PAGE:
Guyana’s human and material assistance must be placed in the context of the situation of post-colonial Africa. The British Government had left Zambia, the former colony of Northern Rhodesia without any major resources. Forbes Burnham did not hesitate to send more than 100 Guyanese public servants to various departments in the Zambian Government. Many doctors, engineers, lawyers, secretaries worked in Southern African states throughout the 1970s – a practical example of Guyana’s liberation diplomacy. Forbes Burnham, even as he ordered material assistance to the liberation movements sought to intensify diplomatic relations with the frontline states.
The liberation of Angola seemed in jeopardy when it appeared that apartheid Southern African Defence Forces, troops and other reactionary forces seem poised the win the day Forbes Burnham made the bold and decisive decision to allow Cuban troops to transit Guyana to oppose South African troops and those reactionary forces. The result was a decisive victory for the Popular Movement for the Liberation of Angola (MPLA) and the forces of freedom in Angola.
He did not stop there. “Guyana as a young nation, a small nation, a relatively poor nation...” Burnham said, “proposes to make a contribution to freedom fighters and this is going to be an annual feature in so far as the Government of Guyana is concerned.’ President Julius Nyerere observed in accepting the first instalment of $50,000 GYD on behalf of the African Liberation Fund that Guyana had set a wonderful example for other nations to follow. The sum was increased over the years at a time when Guyana was traversing probably the most testing economic crisis in its post independence history. It is said that the Government of Guyana, however, was undaunted in its mission to fight for the freedom of Southern Africa. Mr. Speaker, you would recall that it was Mr. Burnham who banned any cricketer who played cricket in South Africa and he was very principled in that position. In 198, the President General of the ANC, himself, Oliver Tambo visited Guyana and it was said that he received the most tumultuous welcome of all welcomes on his trip within the Region.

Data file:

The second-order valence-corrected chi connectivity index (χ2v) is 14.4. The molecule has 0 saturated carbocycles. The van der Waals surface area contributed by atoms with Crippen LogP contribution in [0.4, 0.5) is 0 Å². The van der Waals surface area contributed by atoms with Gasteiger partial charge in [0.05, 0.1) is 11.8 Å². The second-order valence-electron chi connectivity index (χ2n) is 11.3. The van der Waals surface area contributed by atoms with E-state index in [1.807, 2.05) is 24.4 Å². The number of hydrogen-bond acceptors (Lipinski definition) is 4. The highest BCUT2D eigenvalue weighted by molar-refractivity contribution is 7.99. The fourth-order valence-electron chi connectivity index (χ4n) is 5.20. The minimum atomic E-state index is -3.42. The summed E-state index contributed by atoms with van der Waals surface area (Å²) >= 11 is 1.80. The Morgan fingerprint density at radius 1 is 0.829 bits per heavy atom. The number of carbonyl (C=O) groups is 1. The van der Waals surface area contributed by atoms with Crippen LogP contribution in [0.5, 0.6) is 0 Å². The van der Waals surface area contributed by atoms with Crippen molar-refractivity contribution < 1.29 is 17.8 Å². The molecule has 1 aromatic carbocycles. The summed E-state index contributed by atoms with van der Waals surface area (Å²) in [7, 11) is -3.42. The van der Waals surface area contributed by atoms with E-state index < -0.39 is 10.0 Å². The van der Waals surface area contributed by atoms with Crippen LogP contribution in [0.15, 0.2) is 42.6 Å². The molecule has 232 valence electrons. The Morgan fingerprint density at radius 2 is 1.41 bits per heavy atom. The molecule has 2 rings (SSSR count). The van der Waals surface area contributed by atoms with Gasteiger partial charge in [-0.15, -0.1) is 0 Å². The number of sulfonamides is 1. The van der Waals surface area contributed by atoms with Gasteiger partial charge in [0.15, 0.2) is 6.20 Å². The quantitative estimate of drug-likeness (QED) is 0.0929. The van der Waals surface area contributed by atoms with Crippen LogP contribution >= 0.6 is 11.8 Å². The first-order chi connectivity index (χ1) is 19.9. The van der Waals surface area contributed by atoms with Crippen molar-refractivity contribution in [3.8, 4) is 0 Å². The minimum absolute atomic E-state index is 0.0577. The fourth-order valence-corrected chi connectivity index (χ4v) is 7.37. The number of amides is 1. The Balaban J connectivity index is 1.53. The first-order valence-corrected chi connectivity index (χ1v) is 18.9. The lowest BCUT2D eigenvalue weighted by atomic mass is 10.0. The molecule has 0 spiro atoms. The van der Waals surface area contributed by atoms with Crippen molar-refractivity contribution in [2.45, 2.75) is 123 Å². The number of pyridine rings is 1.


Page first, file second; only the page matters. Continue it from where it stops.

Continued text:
We here in Guyana had taken the leadership in the struggle of the frontline states of Southern Africa for the liberation from that insipid system of apartheid. We believe that the struggle and sacrifice of Mr. Nelson Mandela should be something that we should emulate, something that we must accept, something that we must endorse and something that we should feel proud of that we were able to effect revolutionary change, transformative change in Africa and we will continue to identify with the struggles of the people of Africa and in particular the people in southern Africa.
We are very pleased to support this motion and, in particular, as we recognise the Whereas Clause which acknowledges that the Government of Guyana, despite the international challenges it faced, was steadfast in it commitment and support for the liberation of South Africa and the southern Africa in general. This was demonstrated significantly through Guyana’s contribution of USD$50,000 annually for the African liberation struggle as well as its agreement for the landing and refuelling of Cuban aircrafts en route to support the southern African liberation movement. Support for internal boycott of South African goods and sport and Guyana severing of sport and contacts with apartheid South Africa. This Whereas Clause encapsulates the activities of the People’s National Congress (PNC) and the foresight of its founding leader for the liberation of the people of southern Africa from the system of apartheid and so the APNU supports this motion honouring this great man of history and of the world. [Applause]